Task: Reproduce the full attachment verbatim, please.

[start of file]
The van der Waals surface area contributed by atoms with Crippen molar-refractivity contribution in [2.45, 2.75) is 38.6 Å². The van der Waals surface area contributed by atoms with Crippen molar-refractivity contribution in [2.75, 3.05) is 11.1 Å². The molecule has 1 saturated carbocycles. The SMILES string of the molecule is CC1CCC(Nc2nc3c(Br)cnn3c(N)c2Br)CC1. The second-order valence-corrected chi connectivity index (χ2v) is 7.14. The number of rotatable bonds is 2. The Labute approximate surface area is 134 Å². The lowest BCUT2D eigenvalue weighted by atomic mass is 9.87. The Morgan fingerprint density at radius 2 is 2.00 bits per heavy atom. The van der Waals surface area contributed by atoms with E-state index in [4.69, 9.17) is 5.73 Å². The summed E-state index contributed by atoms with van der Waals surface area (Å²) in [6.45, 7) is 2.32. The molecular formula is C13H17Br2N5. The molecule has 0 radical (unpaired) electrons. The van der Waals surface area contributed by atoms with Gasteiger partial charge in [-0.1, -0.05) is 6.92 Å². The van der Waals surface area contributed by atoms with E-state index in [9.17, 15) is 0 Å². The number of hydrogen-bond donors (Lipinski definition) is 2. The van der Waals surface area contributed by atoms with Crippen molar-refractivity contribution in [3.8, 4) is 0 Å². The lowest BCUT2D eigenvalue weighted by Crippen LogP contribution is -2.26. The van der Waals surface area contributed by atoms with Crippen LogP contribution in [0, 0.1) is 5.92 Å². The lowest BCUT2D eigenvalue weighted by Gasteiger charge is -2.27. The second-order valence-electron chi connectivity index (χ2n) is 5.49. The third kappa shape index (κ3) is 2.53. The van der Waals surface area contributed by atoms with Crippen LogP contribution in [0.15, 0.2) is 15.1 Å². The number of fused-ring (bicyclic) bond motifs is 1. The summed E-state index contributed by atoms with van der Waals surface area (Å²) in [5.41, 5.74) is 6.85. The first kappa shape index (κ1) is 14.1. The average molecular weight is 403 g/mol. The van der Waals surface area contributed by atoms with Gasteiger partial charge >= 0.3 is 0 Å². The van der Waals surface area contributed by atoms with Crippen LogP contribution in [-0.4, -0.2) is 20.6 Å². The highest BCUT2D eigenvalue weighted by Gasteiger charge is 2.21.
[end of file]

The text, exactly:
The van der Waals surface area contributed by atoms with Crippen molar-refractivity contribution in [2.45, 2.75) is 38.6 Å². The van der Waals surface area contributed by atoms with Crippen molar-refractivity contribution in [2.75, 3.05) is 11.1 Å². The molecule has 1 saturated carbocycles. The SMILES string of the molecule is CC1CCC(Nc2nc3c(Br)cnn3c(N)c2Br)CC1. The second-order valence-corrected chi connectivity index (χ2v) is 7.14. The number of rotatable bonds is 2. The Labute approximate surface area is 134 Å². The lowest BCUT2D eigenvalue weighted by atomic mass is 9.87. The Morgan fingerprint density at radius 2 is 2.00 bits per heavy atom. The van der Waals surface area contributed by atoms with E-state index in [4.69, 9.17) is 5.73 Å². The summed E-state index contributed by atoms with van der Waals surface area (Å²) in [6.45, 7) is 2.32. The molecular formula is C13H17Br2N5. The molecule has 0 radical (unpaired) electrons. The van der Waals surface area contributed by atoms with Gasteiger partial charge in [-0.1, -0.05) is 6.92 Å². The van der Waals surface area contributed by atoms with E-state index in [9.17, 15) is 0 Å². The number of hydrogen-bond donors (Lipinski definition) is 2. The van der Waals surface area contributed by atoms with Crippen molar-refractivity contribution in [3.8, 4) is 0 Å². The lowest BCUT2D eigenvalue weighted by Crippen LogP contribution is -2.26. The van der Waals surface area contributed by atoms with Crippen LogP contribution in [0, 0.1) is 5.92 Å². The lowest BCUT2D eigenvalue weighted by Gasteiger charge is -2.27. The second-order valence-electron chi connectivity index (χ2n) is 5.49. The third kappa shape index (κ3) is 2.53. The van der Waals surface area contributed by atoms with Crippen LogP contribution in [0.15, 0.2) is 15.1 Å². The number of fused-ring (bicyclic) bond motifs is 1. The summed E-state index contributed by atoms with van der Waals surface area (Å²) in [5.41, 5.74) is 6.85. The first kappa shape index (κ1) is 14.1. The average molecular weight is 403 g/mol. The van der Waals surface area contributed by atoms with Gasteiger partial charge >= 0.3 is 0 Å². The van der Waals surface area contributed by atoms with Crippen LogP contribution in [-0.4, -0.2) is 20.6 Å². The highest BCUT2D eigenvalue weighted by Gasteiger charge is 2.21.